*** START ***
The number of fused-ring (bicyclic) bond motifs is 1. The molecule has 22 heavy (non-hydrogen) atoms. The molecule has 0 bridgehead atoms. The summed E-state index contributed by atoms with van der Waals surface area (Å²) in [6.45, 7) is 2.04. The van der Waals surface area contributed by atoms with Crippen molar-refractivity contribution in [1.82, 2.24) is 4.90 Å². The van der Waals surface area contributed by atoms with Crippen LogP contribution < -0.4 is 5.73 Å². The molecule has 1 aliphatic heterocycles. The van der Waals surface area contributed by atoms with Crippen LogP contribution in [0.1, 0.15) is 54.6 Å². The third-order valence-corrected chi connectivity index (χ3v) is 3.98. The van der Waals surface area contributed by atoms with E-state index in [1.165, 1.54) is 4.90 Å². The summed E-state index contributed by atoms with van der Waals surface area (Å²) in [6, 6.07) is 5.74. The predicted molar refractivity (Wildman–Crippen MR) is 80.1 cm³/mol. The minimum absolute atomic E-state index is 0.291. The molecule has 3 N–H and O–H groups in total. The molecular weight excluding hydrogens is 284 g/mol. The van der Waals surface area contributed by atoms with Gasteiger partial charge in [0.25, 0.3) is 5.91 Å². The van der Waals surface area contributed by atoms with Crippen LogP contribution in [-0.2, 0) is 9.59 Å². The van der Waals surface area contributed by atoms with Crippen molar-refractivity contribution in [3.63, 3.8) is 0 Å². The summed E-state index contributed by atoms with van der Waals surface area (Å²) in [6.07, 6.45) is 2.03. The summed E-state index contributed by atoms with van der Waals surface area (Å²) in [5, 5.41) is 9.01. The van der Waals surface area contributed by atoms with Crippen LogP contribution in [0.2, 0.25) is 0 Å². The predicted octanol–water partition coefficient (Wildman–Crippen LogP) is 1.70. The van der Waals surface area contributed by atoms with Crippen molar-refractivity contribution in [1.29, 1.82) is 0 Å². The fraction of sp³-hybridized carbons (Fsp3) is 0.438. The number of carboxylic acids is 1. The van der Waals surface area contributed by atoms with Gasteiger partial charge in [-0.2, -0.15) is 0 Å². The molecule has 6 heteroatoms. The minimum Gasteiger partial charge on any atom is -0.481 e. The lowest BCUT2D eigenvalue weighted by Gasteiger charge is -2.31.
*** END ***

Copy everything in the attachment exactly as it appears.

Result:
The number of fused-ring (bicyclic) bond motifs is 1. The molecule has 22 heavy (non-hydrogen) atoms. The molecule has 0 bridgehead atoms. The summed E-state index contributed by atoms with van der Waals surface area (Å²) in [6.45, 7) is 2.04. The van der Waals surface area contributed by atoms with Crippen molar-refractivity contribution in [1.82, 2.24) is 4.90 Å². The van der Waals surface area contributed by atoms with Crippen LogP contribution < -0.4 is 5.73 Å². The molecule has 1 aliphatic heterocycles. The van der Waals surface area contributed by atoms with Crippen LogP contribution in [0.1, 0.15) is 54.6 Å². The third-order valence-corrected chi connectivity index (χ3v) is 3.98. The van der Waals surface area contributed by atoms with E-state index in [1.165, 1.54) is 4.90 Å². The summed E-state index contributed by atoms with van der Waals surface area (Å²) in [6, 6.07) is 5.74. The predicted molar refractivity (Wildman–Crippen MR) is 80.1 cm³/mol. The minimum absolute atomic E-state index is 0.291. The molecule has 3 N–H and O–H groups in total. The molecular weight excluding hydrogens is 284 g/mol. The van der Waals surface area contributed by atoms with Gasteiger partial charge in [0.25, 0.3) is 5.91 Å². The van der Waals surface area contributed by atoms with Crippen LogP contribution in [-0.2, 0) is 9.59 Å². The van der Waals surface area contributed by atoms with Crippen molar-refractivity contribution in [3.63, 3.8) is 0 Å². The summed E-state index contributed by atoms with van der Waals surface area (Å²) in [6.07, 6.45) is 2.03. The summed E-state index contributed by atoms with van der Waals surface area (Å²) in [5, 5.41) is 9.01. The van der Waals surface area contributed by atoms with Crippen LogP contribution in [0.2, 0.25) is 0 Å². The predicted octanol–water partition coefficient (Wildman–Crippen LogP) is 1.70. The van der Waals surface area contributed by atoms with Crippen molar-refractivity contribution in [1.29, 1.82) is 0 Å². The fraction of sp³-hybridized carbons (Fsp3) is 0.438. The number of carboxylic acids is 1. The van der Waals surface area contributed by atoms with Gasteiger partial charge in [-0.2, -0.15) is 0 Å². The molecule has 6 heteroatoms. The minimum Gasteiger partial charge on any atom is -0.481 e. The lowest BCUT2D eigenvalue weighted by Gasteiger charge is -2.31.